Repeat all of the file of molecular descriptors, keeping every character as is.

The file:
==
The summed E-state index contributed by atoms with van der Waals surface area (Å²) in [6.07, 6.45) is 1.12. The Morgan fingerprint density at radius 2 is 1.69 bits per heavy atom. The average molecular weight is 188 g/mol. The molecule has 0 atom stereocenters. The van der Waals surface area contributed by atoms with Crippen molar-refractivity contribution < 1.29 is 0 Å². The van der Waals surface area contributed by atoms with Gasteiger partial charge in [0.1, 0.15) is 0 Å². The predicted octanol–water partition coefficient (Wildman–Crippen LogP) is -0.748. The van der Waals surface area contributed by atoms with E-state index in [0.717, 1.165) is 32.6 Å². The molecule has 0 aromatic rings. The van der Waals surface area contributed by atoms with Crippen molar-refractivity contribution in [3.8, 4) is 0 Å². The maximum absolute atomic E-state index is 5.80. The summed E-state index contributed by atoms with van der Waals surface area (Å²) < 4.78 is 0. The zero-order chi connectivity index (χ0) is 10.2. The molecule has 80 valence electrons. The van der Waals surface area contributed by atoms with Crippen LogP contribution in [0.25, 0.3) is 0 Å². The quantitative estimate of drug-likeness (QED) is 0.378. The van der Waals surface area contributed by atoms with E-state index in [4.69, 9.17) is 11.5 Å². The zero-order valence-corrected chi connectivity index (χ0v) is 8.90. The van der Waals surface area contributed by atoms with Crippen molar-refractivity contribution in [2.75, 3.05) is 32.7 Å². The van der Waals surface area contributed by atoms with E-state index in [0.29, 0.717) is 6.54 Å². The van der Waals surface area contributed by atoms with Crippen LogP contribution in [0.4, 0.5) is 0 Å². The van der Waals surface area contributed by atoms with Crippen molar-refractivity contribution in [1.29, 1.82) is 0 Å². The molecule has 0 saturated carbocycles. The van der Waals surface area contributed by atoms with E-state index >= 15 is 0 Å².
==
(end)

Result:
The summed E-state index contributed by atoms with van der Waals surface area (Å²) in [6.07, 6.45) is 1.12. The Morgan fingerprint density at radius 2 is 1.69 bits per heavy atom. The average molecular weight is 188 g/mol. The molecule has 0 atom stereocenters. The van der Waals surface area contributed by atoms with Crippen molar-refractivity contribution < 1.29 is 0 Å². The van der Waals surface area contributed by atoms with Gasteiger partial charge in [0.1, 0.15) is 0 Å². The predicted octanol–water partition coefficient (Wildman–Crippen LogP) is -0.748. The van der Waals surface area contributed by atoms with E-state index in [0.717, 1.165) is 32.6 Å². The molecule has 0 aromatic rings. The van der Waals surface area contributed by atoms with Crippen molar-refractivity contribution in [3.8, 4) is 0 Å². The maximum absolute atomic E-state index is 5.80. The summed E-state index contributed by atoms with van der Waals surface area (Å²) < 4.78 is 0. The zero-order chi connectivity index (χ0) is 10.2. The molecule has 80 valence electrons. The van der Waals surface area contributed by atoms with Crippen LogP contribution in [0.25, 0.3) is 0 Å². The quantitative estimate of drug-likeness (QED) is 0.378. The van der Waals surface area contributed by atoms with E-state index in [4.69, 9.17) is 11.5 Å². The zero-order valence-corrected chi connectivity index (χ0v) is 8.90. The van der Waals surface area contributed by atoms with Crippen molar-refractivity contribution in [2.75, 3.05) is 32.7 Å². The van der Waals surface area contributed by atoms with E-state index in [0.29, 0.717) is 6.54 Å². The van der Waals surface area contributed by atoms with Crippen LogP contribution in [0.4, 0.5) is 0 Å². The van der Waals surface area contributed by atoms with Crippen molar-refractivity contribution in [1.29, 1.82) is 0 Å². The molecule has 0 saturated carbocycles. The van der Waals surface area contributed by atoms with E-state index >= 15 is 0 Å².